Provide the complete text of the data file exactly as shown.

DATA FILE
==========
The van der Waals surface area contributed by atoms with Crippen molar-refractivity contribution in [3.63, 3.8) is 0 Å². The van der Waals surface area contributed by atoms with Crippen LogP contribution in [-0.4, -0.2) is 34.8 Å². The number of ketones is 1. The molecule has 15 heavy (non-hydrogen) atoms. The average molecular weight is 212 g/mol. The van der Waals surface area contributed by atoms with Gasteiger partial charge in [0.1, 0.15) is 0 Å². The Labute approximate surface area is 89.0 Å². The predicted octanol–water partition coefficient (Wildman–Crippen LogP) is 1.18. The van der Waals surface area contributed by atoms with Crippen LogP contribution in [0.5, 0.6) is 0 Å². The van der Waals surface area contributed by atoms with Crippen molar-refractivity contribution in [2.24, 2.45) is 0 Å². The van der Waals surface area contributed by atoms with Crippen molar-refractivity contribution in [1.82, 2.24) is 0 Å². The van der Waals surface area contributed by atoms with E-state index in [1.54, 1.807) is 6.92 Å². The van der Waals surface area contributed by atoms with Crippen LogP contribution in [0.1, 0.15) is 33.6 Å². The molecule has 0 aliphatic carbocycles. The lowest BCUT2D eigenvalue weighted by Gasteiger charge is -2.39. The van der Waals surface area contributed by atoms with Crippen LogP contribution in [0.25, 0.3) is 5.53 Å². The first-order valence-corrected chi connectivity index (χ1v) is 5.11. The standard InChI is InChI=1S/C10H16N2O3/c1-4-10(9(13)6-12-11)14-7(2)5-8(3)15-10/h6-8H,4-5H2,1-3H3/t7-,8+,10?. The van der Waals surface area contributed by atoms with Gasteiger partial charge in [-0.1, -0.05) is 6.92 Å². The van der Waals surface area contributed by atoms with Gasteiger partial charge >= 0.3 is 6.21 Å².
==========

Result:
The van der Waals surface area contributed by atoms with Crippen molar-refractivity contribution in [3.63, 3.8) is 0 Å². The van der Waals surface area contributed by atoms with Crippen LogP contribution in [-0.4, -0.2) is 34.8 Å². The number of ketones is 1. The molecule has 15 heavy (non-hydrogen) atoms. The average molecular weight is 212 g/mol. The van der Waals surface area contributed by atoms with Gasteiger partial charge in [0.1, 0.15) is 0 Å². The Labute approximate surface area is 89.0 Å². The predicted octanol–water partition coefficient (Wildman–Crippen LogP) is 1.18. The van der Waals surface area contributed by atoms with Crippen LogP contribution in [0.5, 0.6) is 0 Å². The van der Waals surface area contributed by atoms with Crippen molar-refractivity contribution in [2.24, 2.45) is 0 Å². The van der Waals surface area contributed by atoms with Crippen molar-refractivity contribution in [1.82, 2.24) is 0 Å². The van der Waals surface area contributed by atoms with E-state index in [1.54, 1.807) is 6.92 Å². The van der Waals surface area contributed by atoms with Crippen LogP contribution in [0.1, 0.15) is 33.6 Å². The molecule has 0 aliphatic carbocycles. The lowest BCUT2D eigenvalue weighted by Gasteiger charge is -2.39. The van der Waals surface area contributed by atoms with Crippen LogP contribution in [0.25, 0.3) is 5.53 Å². The first-order valence-corrected chi connectivity index (χ1v) is 5.11. The standard InChI is InChI=1S/C10H16N2O3/c1-4-10(9(13)6-12-11)14-7(2)5-8(3)15-10/h6-8H,4-5H2,1-3H3/t7-,8+,10?. The van der Waals surface area contributed by atoms with Gasteiger partial charge in [-0.1, -0.05) is 6.92 Å². The van der Waals surface area contributed by atoms with Gasteiger partial charge >= 0.3 is 6.21 Å².